On a recent, hot Friday afternoon members of the Platypus team were gathered around a pond in Schenley Park below the Carnegie Mellon University testing their technology.
Platypus, a robotics company founded by six researchers at the CMU Robotics Institute, has developed a fully autonomous watercraft that they hope to introduce to various uses in environmental monitoring.
“It’s a tool to do what you want,” said Balajee Kannan, project scientist at CMU and chief financial officer at Platypus.
The boats consist of a vacuum Styrofoam hull outfitted with underwater sensors, a fan assembly for propulsion, electronics compartment for a microprocessor that gather the sensor data, and an enclosure to house the Android-based smartphone that runs the whole thing.
The company, which formed over the summer, is working on commercializing the technology. The boats can collect information on depth, temperature, Ph levels, dissolved oxygen and electrical conductivity. The last one is typically a surrogate for testing total dissolved solids.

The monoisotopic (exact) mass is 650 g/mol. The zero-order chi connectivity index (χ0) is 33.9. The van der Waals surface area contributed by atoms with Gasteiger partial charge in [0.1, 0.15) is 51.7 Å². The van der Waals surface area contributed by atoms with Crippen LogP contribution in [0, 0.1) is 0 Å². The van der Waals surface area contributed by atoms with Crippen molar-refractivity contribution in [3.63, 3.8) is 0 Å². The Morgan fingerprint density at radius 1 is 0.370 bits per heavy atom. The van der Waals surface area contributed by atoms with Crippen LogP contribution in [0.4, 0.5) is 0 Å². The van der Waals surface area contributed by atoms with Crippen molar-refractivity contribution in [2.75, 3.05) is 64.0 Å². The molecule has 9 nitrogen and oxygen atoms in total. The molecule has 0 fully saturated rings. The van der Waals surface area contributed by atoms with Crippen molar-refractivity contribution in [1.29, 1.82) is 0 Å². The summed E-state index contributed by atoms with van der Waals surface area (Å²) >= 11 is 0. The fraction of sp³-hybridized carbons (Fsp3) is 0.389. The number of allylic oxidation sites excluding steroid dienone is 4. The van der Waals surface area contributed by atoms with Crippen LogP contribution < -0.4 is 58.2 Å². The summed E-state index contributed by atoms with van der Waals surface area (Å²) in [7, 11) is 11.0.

On this recent Friday the team’s controls expert, and systems and software engineer at the Robotics Institute, Abhinav Valada was testing the system’s algorithms that are used to detect gradient in the water. If there was effluent in the water the boats would be able to see the channels in the water and determine where the effluent came from, he said.
Sure, people can do some of this type of testing, he said, “(but) this boat can do the same and get it faster.”
Article courtesy of Pittsburgh Business Times